Sergeant Chris Gavette Helps Saves Students' Lives From a Student Planning to Attack Others
Chris Gavette is not only a Purdue Global professor, but in many ways he also plays the role of a teacher in his full-time job as detective sergeant at the University of Central Florida (UCF). He is a mentor in every sense of the word, whether he is in his Purdue Global virtual “classroom” or on the UCF campus. He makes it a priority to always lead by example and provide guidance to those around him.
In fact, his management style is so admirable it recently earned him a nomination for TASER and PoliceOne’s first-ever RISE Awards in the “Leadership” category. Frank Imparato, an officer at UCF who works under Sgt. Gavette’s command, submitted the nomination based on their experience working together over the last few years.
One incident when Officer Imparato says Sgt. Gavette truly stood out as a leader was in the early morning hours following St. Patrick’s Day in 2013. At the time, Officer Imparato was a rookie who had only been on the UCF police squad for two years. Officer Imparato and Sgt. Gavette were responding to a 911 call from a student who said his roommate had a gun and was planning a campus attack.
Officer Imparato recalls his nerves tingling as he was en route to the dorm where the students lived. However, he says it was with Sgt. Gavette’s support that he managed to remain calm and take charge of the situation. Within minutes of receiving the call, the two had broken down the gunman’s door. Later upon a search of the gunman’s computer, Sgt. Gavette discovered the gunman had researched police response time and had concluded he had about 18 minutes to carry out an attack. Due to Sgt. Gavette and Officer Imparato’s quick response, the gunman hadn’t had enough time to take action on others. In the end, the gunman only had time to take his own life and Sgt. Gavette and Officer Imparato likely saved many innocent students’ lives that night.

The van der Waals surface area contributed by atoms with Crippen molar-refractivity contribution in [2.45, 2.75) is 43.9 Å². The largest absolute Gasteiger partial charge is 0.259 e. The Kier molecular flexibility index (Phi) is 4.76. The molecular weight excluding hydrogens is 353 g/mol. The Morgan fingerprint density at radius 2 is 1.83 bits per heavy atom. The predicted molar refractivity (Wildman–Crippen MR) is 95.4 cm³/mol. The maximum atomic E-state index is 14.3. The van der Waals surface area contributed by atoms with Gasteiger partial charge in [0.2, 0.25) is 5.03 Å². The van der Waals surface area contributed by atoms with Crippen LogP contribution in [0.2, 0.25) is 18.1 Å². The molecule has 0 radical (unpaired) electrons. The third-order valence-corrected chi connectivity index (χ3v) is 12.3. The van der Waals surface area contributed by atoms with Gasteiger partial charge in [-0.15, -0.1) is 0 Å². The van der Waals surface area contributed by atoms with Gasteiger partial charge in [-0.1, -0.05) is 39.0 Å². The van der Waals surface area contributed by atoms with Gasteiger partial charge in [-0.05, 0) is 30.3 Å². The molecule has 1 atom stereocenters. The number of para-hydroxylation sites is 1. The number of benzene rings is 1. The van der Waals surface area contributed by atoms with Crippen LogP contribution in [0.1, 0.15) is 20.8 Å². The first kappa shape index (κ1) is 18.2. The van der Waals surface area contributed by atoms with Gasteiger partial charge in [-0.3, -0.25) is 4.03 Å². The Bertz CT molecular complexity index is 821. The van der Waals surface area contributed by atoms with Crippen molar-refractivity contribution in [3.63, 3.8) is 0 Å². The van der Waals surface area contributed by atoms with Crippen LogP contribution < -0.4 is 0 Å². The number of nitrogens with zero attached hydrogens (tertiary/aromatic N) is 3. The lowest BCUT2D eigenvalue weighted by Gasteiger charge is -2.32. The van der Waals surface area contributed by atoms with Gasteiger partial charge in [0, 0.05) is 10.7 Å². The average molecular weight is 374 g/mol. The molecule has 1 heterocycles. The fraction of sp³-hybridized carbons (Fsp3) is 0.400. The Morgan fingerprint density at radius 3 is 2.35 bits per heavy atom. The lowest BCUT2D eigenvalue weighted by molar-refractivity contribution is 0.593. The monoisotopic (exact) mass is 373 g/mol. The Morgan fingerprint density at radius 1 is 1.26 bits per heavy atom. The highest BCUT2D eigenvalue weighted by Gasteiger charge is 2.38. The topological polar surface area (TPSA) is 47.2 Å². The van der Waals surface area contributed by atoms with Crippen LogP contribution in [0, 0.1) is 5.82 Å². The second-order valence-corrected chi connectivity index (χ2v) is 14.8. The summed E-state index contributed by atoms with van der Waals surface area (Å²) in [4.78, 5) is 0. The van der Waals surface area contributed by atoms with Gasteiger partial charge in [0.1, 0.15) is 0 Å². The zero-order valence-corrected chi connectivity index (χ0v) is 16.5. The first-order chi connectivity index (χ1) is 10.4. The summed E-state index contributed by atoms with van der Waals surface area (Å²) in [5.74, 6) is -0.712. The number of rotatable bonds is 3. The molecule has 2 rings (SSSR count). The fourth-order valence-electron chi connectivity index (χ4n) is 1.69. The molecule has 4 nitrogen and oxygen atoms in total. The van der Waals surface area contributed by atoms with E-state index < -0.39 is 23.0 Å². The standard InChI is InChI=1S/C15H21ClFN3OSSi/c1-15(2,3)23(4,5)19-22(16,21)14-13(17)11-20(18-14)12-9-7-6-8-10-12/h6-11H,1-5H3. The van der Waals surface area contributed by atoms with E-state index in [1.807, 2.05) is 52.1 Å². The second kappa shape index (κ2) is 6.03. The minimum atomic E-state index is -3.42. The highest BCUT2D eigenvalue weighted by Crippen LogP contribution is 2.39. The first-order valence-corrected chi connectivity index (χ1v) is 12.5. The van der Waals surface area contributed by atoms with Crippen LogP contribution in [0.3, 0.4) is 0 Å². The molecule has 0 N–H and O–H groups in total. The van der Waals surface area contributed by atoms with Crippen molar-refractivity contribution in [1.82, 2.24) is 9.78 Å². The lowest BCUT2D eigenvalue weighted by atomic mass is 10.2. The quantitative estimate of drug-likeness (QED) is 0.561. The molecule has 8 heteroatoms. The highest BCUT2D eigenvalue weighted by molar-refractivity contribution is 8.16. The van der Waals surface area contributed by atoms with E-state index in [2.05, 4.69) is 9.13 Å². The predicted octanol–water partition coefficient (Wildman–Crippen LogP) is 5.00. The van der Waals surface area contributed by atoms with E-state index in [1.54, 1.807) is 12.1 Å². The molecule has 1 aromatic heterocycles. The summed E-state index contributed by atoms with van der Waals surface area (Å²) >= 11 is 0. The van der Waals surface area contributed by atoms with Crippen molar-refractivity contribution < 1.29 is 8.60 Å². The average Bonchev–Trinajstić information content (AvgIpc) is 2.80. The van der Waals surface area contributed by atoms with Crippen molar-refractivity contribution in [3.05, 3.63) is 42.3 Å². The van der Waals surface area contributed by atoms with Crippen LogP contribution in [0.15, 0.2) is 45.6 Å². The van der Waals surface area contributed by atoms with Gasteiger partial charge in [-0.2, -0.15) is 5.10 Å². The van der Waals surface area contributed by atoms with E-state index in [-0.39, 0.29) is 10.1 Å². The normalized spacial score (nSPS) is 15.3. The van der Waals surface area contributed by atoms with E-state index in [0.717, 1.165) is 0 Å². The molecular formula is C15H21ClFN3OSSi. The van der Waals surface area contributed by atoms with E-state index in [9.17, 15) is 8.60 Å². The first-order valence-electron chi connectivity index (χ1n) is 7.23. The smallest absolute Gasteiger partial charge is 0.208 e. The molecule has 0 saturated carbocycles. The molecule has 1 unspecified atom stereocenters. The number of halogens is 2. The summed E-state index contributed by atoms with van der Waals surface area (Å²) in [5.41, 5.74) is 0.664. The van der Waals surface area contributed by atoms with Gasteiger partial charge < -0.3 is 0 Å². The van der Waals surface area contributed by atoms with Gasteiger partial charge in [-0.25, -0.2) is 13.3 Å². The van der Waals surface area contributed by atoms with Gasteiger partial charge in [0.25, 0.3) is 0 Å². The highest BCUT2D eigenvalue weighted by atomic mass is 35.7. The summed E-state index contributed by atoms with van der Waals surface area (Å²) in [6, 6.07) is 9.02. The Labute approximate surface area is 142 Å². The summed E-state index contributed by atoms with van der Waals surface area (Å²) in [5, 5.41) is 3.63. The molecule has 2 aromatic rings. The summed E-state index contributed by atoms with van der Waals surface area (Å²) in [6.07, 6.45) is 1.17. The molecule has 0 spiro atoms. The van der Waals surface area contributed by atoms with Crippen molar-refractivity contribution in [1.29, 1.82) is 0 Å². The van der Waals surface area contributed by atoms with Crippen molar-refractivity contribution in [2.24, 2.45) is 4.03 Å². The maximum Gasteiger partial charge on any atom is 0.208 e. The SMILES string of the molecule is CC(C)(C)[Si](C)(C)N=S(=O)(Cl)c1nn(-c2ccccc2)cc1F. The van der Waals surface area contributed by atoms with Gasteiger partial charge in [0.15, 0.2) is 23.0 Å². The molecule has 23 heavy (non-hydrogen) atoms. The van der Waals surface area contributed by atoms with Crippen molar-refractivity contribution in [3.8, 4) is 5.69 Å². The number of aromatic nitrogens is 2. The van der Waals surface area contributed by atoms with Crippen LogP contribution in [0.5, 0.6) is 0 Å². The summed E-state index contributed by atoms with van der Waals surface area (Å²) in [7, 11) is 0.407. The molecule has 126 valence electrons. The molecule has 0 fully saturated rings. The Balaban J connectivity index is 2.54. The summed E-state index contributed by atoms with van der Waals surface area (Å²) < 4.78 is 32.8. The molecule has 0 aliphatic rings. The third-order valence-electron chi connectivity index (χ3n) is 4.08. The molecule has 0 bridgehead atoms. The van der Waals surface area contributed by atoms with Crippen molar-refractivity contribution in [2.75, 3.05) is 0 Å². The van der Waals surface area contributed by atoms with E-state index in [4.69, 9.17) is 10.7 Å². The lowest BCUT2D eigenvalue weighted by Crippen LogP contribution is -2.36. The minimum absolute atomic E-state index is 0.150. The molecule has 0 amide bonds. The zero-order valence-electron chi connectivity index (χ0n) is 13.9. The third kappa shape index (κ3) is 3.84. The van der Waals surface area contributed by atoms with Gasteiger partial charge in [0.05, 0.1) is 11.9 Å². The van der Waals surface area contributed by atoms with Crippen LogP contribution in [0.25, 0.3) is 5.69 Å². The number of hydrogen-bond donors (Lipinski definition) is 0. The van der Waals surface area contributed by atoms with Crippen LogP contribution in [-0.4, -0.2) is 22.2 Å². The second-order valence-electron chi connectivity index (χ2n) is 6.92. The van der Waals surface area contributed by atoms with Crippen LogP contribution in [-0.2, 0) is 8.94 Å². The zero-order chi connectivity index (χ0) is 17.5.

To Officer Imparato, it’s in situations like the one from that frightening morning that Sgt. Gavette demonstrates relentless support.
“I remember thinking, ‘we’re good, we’re going to get out of this together,’” said Officer Imparato.
According to Sgt. Gavette, he was both surprised and gracious to hear that he is a finalist in the RISE awards. To him, the greatest part is that the nomination came from Officer Imparato.
“It was such an honor to be nominated. The fact that I was recognized from the bottom, as opposed to the top, means so much to me. I value the people I work with and the people around me,” said Sgt. Gavette.
Sgt. Gavette takes a lot of what has made him a successful leader in the police force and builds it into his teaching practices at Purdue Global. After years of building relationships and trust with members of his police squad, interacting with his students is like second nature.
“I like the fact that Purdue Global students’ backgrounds tend to be a little more diverse as far as education and experience goes. It forces me as an instructor and practitioner to stay relevant with current events and topics so the classroom experience, especially in the digital environment, is fresh, unique and engaging,” said Sgt. Gavette. “I like to show my students how the information in class can be used in real life.”
It seems the two jobs he chose couldn’t have been a better fit. More often than not, both worlds merge and he finds himself using the knowledge and experience from one and incorporating it into the other.
“You’d be surprised how many times my students teach me something new,” he says. “I can take what they teach me and bring it back to my career. And at the same time, I can share with them my firsthand experience in law enforcement. It’s kind of a tit for tat experience.”